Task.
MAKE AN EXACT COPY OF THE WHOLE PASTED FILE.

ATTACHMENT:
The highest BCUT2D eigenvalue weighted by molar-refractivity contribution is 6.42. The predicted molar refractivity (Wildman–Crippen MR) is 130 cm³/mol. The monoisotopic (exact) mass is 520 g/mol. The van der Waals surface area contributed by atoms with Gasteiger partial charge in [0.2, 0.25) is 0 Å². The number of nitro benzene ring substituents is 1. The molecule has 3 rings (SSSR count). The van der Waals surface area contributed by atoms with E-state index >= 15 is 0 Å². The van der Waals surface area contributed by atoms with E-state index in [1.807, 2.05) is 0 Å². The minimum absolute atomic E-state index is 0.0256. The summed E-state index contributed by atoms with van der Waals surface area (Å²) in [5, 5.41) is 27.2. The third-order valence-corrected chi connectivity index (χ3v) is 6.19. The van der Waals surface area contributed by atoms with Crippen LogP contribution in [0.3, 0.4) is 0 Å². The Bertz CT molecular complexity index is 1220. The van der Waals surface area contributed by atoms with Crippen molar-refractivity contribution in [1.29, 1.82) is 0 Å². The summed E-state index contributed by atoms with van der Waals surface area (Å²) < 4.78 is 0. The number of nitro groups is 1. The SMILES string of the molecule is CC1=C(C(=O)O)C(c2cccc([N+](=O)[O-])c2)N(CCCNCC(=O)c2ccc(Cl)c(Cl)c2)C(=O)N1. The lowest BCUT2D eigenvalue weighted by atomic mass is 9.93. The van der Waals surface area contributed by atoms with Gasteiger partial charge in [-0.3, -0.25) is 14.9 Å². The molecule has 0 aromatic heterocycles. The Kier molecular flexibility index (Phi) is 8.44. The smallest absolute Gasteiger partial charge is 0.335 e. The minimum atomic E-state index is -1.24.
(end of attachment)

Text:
The highest BCUT2D eigenvalue weighted by molar-refractivity contribution is 6.42. The predicted molar refractivity (Wildman–Crippen MR) is 130 cm³/mol. The monoisotopic (exact) mass is 520 g/mol. The van der Waals surface area contributed by atoms with Gasteiger partial charge in [0.2, 0.25) is 0 Å². The number of nitro benzene ring substituents is 1. The molecule has 3 rings (SSSR count). The van der Waals surface area contributed by atoms with E-state index >= 15 is 0 Å². The van der Waals surface area contributed by atoms with E-state index in [1.807, 2.05) is 0 Å². The minimum absolute atomic E-state index is 0.0256. The summed E-state index contributed by atoms with van der Waals surface area (Å²) in [5, 5.41) is 27.2. The third-order valence-corrected chi connectivity index (χ3v) is 6.19. The van der Waals surface area contributed by atoms with Crippen LogP contribution in [0.3, 0.4) is 0 Å². The Bertz CT molecular complexity index is 1220. The van der Waals surface area contributed by atoms with Crippen molar-refractivity contribution in [1.29, 1.82) is 0 Å². The summed E-state index contributed by atoms with van der Waals surface area (Å²) < 4.78 is 0. The number of nitro groups is 1. The SMILES string of the molecule is CC1=C(C(=O)O)C(c2cccc([N+](=O)[O-])c2)N(CCCNCC(=O)c2ccc(Cl)c(Cl)c2)C(=O)N1. The lowest BCUT2D eigenvalue weighted by atomic mass is 9.93. The van der Waals surface area contributed by atoms with Gasteiger partial charge in [-0.3, -0.25) is 14.9 Å². The molecule has 0 aromatic heterocycles. The Kier molecular flexibility index (Phi) is 8.44. The smallest absolute Gasteiger partial charge is 0.335 e. The minimum atomic E-state index is -1.24.